Large number of devices still exposing Windows SMB on port 445
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May 17, 2017
It was noted today that there are still a large number of devices and PCs that continue to expose Windows SMB on port 445, in light of last Friday's global WannaCry malware attacks.
The vulnerable Server Message Block (SMB) on a Windows server is central to last week's WannaCrypt outbreak and are still widely deployed and frequently hunted, internet security researchers are warning the web community.
To be sure, internet security firm Rapid7 has discovered over a million PCs and servers that expose the SMB service on port 445.
Of those, more than 800,000 run Windows. Given that those are nodes running on the internet exposing SMB, it's very likely that a large percentage of these are vulnerable versions of Windows with SMB version 1 still enabled on the machine.
Rapid7 asserts that-- "while scanning for PCs and various devices that expose port 445, it has been observed that the volume of scans on the port has increased since last Friday, and a large majority of those scans are specifically looking to exploit MS17-010, the same Windows SMB vulnerability that the WannaCry malware looks to exploit."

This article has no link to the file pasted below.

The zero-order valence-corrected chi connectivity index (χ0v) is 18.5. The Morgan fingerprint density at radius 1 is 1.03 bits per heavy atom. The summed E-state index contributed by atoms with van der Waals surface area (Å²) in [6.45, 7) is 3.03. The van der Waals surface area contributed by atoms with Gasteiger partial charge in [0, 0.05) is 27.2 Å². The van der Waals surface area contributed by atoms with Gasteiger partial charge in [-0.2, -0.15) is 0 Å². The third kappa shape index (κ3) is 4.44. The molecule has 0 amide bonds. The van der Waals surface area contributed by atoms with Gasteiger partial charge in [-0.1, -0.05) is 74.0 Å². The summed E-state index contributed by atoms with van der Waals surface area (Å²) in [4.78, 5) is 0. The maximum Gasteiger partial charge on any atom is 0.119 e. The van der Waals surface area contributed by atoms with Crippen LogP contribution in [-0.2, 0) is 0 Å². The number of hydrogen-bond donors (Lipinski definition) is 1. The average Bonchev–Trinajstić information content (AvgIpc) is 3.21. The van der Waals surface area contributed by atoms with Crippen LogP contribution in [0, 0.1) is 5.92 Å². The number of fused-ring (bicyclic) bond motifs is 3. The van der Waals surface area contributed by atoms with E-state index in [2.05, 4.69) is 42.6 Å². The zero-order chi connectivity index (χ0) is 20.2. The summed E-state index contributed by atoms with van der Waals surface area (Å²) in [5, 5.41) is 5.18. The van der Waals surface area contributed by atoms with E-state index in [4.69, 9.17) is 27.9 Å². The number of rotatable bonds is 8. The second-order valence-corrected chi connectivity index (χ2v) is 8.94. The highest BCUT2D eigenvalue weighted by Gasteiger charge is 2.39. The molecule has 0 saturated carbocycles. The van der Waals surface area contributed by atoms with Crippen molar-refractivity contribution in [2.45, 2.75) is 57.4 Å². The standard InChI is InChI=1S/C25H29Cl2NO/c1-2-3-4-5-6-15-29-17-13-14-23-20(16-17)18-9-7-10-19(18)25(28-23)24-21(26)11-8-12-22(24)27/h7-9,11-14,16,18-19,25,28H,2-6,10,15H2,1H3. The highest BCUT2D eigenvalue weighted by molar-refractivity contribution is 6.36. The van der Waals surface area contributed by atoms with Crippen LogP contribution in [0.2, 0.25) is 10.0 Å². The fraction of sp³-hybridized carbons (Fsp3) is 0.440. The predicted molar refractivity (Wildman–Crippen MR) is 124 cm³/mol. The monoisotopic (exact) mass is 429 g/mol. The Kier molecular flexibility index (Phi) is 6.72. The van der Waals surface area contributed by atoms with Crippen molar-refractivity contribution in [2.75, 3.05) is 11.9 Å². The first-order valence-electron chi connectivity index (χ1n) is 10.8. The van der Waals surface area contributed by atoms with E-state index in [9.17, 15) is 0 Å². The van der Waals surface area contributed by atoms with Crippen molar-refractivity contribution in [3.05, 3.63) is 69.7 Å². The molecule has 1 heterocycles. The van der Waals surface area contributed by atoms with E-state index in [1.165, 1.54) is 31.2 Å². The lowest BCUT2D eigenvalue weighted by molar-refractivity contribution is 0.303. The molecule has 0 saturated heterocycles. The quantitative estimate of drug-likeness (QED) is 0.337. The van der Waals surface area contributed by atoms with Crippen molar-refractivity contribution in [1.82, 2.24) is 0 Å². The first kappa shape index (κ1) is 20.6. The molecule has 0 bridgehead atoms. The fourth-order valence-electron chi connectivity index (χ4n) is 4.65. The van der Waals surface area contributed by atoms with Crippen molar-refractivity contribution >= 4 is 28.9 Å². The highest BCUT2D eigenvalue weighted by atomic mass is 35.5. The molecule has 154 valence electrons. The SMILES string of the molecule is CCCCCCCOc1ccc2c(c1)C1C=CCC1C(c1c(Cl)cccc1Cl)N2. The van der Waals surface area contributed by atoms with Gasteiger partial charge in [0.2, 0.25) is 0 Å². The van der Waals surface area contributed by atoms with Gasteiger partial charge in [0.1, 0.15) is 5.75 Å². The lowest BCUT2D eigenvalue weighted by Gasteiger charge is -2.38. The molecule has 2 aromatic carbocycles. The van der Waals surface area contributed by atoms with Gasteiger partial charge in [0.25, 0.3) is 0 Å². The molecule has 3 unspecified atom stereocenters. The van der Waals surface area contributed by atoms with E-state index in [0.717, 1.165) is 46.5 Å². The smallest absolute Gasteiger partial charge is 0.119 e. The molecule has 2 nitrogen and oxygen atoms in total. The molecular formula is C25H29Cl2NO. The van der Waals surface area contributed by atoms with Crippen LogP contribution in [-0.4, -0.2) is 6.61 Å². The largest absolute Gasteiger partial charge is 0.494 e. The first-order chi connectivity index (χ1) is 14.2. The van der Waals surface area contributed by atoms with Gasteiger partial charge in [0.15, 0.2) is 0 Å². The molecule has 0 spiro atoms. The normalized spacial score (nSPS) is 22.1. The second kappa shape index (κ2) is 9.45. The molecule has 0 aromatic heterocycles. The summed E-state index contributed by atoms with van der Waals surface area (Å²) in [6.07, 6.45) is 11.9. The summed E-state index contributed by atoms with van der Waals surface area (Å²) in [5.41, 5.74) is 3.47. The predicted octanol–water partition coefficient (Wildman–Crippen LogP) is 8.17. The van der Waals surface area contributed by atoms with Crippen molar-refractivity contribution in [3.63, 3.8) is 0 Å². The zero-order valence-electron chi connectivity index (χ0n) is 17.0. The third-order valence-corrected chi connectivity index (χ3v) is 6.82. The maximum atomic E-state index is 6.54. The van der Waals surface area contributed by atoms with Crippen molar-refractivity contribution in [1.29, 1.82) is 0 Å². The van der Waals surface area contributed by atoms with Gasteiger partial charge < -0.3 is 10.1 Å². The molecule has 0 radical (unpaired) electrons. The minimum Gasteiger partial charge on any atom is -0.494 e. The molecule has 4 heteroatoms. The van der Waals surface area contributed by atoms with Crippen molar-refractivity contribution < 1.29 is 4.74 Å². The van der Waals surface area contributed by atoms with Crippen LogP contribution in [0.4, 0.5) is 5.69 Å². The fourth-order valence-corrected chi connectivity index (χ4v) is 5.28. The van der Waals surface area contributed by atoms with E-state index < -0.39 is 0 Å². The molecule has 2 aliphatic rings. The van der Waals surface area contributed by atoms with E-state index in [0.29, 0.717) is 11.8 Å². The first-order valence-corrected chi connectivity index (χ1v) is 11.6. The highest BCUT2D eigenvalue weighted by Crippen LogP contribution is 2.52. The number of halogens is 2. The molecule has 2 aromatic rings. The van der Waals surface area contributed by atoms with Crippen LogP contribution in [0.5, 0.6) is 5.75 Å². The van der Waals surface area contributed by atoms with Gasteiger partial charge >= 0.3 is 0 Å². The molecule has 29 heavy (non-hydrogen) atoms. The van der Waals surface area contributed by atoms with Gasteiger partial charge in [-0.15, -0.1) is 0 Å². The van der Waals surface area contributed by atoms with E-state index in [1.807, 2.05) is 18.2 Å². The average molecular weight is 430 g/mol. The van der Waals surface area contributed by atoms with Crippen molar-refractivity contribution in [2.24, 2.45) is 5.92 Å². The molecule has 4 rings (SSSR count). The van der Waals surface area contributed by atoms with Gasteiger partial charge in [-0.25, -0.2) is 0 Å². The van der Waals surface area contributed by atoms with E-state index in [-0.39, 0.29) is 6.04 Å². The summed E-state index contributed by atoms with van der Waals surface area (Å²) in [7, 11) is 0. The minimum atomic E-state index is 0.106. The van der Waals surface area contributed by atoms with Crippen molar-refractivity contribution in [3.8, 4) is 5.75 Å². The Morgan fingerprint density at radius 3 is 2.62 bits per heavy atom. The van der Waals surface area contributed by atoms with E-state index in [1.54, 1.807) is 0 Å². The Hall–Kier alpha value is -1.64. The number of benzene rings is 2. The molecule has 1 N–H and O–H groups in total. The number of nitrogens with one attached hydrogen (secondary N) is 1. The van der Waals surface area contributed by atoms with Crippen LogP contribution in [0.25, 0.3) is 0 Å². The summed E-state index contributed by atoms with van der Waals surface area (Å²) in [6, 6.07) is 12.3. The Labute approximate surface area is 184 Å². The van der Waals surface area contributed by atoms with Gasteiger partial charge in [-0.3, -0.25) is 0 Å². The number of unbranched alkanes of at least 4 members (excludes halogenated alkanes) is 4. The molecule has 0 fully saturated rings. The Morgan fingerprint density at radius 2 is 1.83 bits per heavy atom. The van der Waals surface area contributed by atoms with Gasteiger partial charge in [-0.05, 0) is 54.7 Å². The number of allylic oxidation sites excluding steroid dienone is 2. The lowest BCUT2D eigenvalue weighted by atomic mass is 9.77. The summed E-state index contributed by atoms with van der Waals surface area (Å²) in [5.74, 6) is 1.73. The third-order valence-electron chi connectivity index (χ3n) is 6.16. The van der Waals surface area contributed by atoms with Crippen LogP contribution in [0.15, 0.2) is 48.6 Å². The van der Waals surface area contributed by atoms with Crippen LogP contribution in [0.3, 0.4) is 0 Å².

The internet security firm, best known for the pen-testing software Metasploit, used web scanning capabilities in Project Sonar and Project Heisenberg to gain insight into the scale of the WannaCrypt security issue.
The research is important because further malware strains or hack attacks based on the same security vulnerability, patched by Microsoft in March but still widely exploitable, are more than likely.
Follow-up attacks may well be less attention grabbing while still posing a severe risk to 'internet hygiene'.
For example, it emerged on Monday that a cryptocurrency miner was surreptitiously using the same MS17-010 vulnerability to create a compromised network days before the spectacular WannaCrypt outbreak created worldwide chaos on May 12.
Source: Rapid7 Internet Security LLC.
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